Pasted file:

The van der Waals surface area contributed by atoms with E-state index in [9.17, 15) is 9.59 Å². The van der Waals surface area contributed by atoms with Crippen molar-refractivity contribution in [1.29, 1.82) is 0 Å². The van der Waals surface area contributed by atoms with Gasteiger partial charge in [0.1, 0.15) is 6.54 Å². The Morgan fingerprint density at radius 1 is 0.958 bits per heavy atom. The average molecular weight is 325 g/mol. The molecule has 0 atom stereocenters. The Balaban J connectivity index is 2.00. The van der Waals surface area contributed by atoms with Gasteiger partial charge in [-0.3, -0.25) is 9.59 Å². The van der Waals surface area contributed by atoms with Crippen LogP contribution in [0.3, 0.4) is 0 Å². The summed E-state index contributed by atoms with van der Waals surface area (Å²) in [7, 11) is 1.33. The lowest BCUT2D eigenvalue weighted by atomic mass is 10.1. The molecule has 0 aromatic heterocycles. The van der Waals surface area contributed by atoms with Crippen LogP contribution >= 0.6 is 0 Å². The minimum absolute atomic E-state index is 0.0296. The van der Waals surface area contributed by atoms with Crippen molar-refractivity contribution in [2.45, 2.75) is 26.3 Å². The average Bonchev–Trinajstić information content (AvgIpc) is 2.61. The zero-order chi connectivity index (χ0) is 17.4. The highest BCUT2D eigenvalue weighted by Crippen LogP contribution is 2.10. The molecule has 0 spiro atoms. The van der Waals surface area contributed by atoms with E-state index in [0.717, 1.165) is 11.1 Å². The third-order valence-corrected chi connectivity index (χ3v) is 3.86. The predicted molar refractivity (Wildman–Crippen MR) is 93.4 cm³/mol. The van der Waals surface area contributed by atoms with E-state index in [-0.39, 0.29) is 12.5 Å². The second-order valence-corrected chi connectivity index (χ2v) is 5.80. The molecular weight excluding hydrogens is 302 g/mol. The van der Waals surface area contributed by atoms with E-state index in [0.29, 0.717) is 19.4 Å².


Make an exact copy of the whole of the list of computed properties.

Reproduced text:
The van der Waals surface area contributed by atoms with E-state index in [9.17, 15) is 9.59 Å². The van der Waals surface area contributed by atoms with Crippen molar-refractivity contribution in [1.29, 1.82) is 0 Å². The van der Waals surface area contributed by atoms with Gasteiger partial charge in [0.1, 0.15) is 6.54 Å². The Morgan fingerprint density at radius 1 is 0.958 bits per heavy atom. The average molecular weight is 325 g/mol. The molecule has 0 atom stereocenters. The Balaban J connectivity index is 2.00. The van der Waals surface area contributed by atoms with Gasteiger partial charge in [-0.3, -0.25) is 9.59 Å². The van der Waals surface area contributed by atoms with Crippen LogP contribution in [0.3, 0.4) is 0 Å². The summed E-state index contributed by atoms with van der Waals surface area (Å²) in [7, 11) is 1.33. The lowest BCUT2D eigenvalue weighted by atomic mass is 10.1. The molecule has 0 aromatic heterocycles. The van der Waals surface area contributed by atoms with Crippen LogP contribution >= 0.6 is 0 Å². The minimum absolute atomic E-state index is 0.0296. The van der Waals surface area contributed by atoms with Crippen molar-refractivity contribution in [2.45, 2.75) is 26.3 Å². The average Bonchev–Trinajstić information content (AvgIpc) is 2.61. The zero-order chi connectivity index (χ0) is 17.4. The highest BCUT2D eigenvalue weighted by Crippen LogP contribution is 2.10. The molecule has 0 spiro atoms. The van der Waals surface area contributed by atoms with E-state index in [0.717, 1.165) is 11.1 Å². The third-order valence-corrected chi connectivity index (χ3v) is 3.86. The predicted molar refractivity (Wildman–Crippen MR) is 93.4 cm³/mol. The van der Waals surface area contributed by atoms with E-state index in [-0.39, 0.29) is 12.5 Å². The second-order valence-corrected chi connectivity index (χ2v) is 5.80. The molecular weight excluding hydrogens is 302 g/mol. The van der Waals surface area contributed by atoms with E-state index in [0.29, 0.717) is 19.4 Å².